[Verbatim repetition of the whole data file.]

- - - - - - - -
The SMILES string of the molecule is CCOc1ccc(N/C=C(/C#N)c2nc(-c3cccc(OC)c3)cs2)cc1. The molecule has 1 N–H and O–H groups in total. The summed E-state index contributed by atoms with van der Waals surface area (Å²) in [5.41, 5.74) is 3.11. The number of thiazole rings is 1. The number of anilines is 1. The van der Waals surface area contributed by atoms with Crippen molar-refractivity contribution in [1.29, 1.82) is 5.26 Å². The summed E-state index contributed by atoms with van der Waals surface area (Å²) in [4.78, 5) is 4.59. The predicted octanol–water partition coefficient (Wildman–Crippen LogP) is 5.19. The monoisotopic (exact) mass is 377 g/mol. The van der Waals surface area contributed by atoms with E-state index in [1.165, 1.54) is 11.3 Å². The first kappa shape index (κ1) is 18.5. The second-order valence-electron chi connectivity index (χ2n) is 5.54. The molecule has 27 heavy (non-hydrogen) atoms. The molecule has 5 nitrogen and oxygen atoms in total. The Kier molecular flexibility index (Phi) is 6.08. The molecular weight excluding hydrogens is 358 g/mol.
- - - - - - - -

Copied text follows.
The SMILES string of the molecule is CCOc1ccc(N/C=C(/C#N)c2nc(-c3cccc(OC)c3)cs2)cc1. The molecule has 1 N–H and O–H groups in total. The summed E-state index contributed by atoms with van der Waals surface area (Å²) in [5.41, 5.74) is 3.11. The number of thiazole rings is 1. The number of anilines is 1. The van der Waals surface area contributed by atoms with Crippen molar-refractivity contribution in [1.29, 1.82) is 5.26 Å². The summed E-state index contributed by atoms with van der Waals surface area (Å²) in [4.78, 5) is 4.59. The predicted octanol–water partition coefficient (Wildman–Crippen LogP) is 5.19. The monoisotopic (exact) mass is 377 g/mol. The van der Waals surface area contributed by atoms with E-state index in [1.165, 1.54) is 11.3 Å². The first kappa shape index (κ1) is 18.5. The second-order valence-electron chi connectivity index (χ2n) is 5.54. The molecule has 27 heavy (non-hydrogen) atoms. The molecule has 5 nitrogen and oxygen atoms in total. The Kier molecular flexibility index (Phi) is 6.08. The molecular weight excluding hydrogens is 358 g/mol.